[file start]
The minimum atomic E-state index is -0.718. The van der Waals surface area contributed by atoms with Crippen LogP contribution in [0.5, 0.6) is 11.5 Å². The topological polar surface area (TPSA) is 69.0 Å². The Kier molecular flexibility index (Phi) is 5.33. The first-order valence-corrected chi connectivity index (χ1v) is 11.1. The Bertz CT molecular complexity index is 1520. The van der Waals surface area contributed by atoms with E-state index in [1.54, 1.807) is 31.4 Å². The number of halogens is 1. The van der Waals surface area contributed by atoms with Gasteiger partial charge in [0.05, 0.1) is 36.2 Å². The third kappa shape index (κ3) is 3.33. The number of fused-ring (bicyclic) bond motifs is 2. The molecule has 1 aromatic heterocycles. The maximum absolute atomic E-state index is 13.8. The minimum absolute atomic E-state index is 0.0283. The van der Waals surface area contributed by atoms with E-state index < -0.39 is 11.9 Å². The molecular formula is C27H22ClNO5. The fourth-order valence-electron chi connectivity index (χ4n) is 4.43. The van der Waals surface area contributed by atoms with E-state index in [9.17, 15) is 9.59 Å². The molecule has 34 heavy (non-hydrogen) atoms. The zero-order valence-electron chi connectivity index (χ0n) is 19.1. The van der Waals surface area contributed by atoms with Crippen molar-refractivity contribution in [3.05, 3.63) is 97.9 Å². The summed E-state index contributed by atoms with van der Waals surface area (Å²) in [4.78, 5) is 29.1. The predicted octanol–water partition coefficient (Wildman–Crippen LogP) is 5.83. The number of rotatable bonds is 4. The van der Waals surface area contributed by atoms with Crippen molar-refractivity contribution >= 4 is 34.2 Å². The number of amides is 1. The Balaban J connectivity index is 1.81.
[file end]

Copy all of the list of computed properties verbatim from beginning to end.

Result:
The minimum atomic E-state index is -0.718. The van der Waals surface area contributed by atoms with Crippen LogP contribution in [0.5, 0.6) is 11.5 Å². The topological polar surface area (TPSA) is 69.0 Å². The Kier molecular flexibility index (Phi) is 5.33. The first-order valence-corrected chi connectivity index (χ1v) is 11.1. The Bertz CT molecular complexity index is 1520. The van der Waals surface area contributed by atoms with E-state index in [1.54, 1.807) is 31.4 Å². The number of halogens is 1. The van der Waals surface area contributed by atoms with Gasteiger partial charge in [0.05, 0.1) is 36.2 Å². The third kappa shape index (κ3) is 3.33. The number of fused-ring (bicyclic) bond motifs is 2. The molecule has 1 aromatic heterocycles. The maximum absolute atomic E-state index is 13.8. The minimum absolute atomic E-state index is 0.0283. The van der Waals surface area contributed by atoms with E-state index < -0.39 is 11.9 Å². The molecular formula is C27H22ClNO5. The fourth-order valence-electron chi connectivity index (χ4n) is 4.43. The van der Waals surface area contributed by atoms with E-state index in [9.17, 15) is 9.59 Å². The molecule has 34 heavy (non-hydrogen) atoms. The zero-order valence-electron chi connectivity index (χ0n) is 19.1. The van der Waals surface area contributed by atoms with Crippen molar-refractivity contribution in [3.05, 3.63) is 97.9 Å². The summed E-state index contributed by atoms with van der Waals surface area (Å²) in [4.78, 5) is 29.1. The predicted octanol–water partition coefficient (Wildman–Crippen LogP) is 5.83. The number of rotatable bonds is 4. The van der Waals surface area contributed by atoms with Crippen molar-refractivity contribution >= 4 is 34.2 Å². The number of amides is 1. The Balaban J connectivity index is 1.81.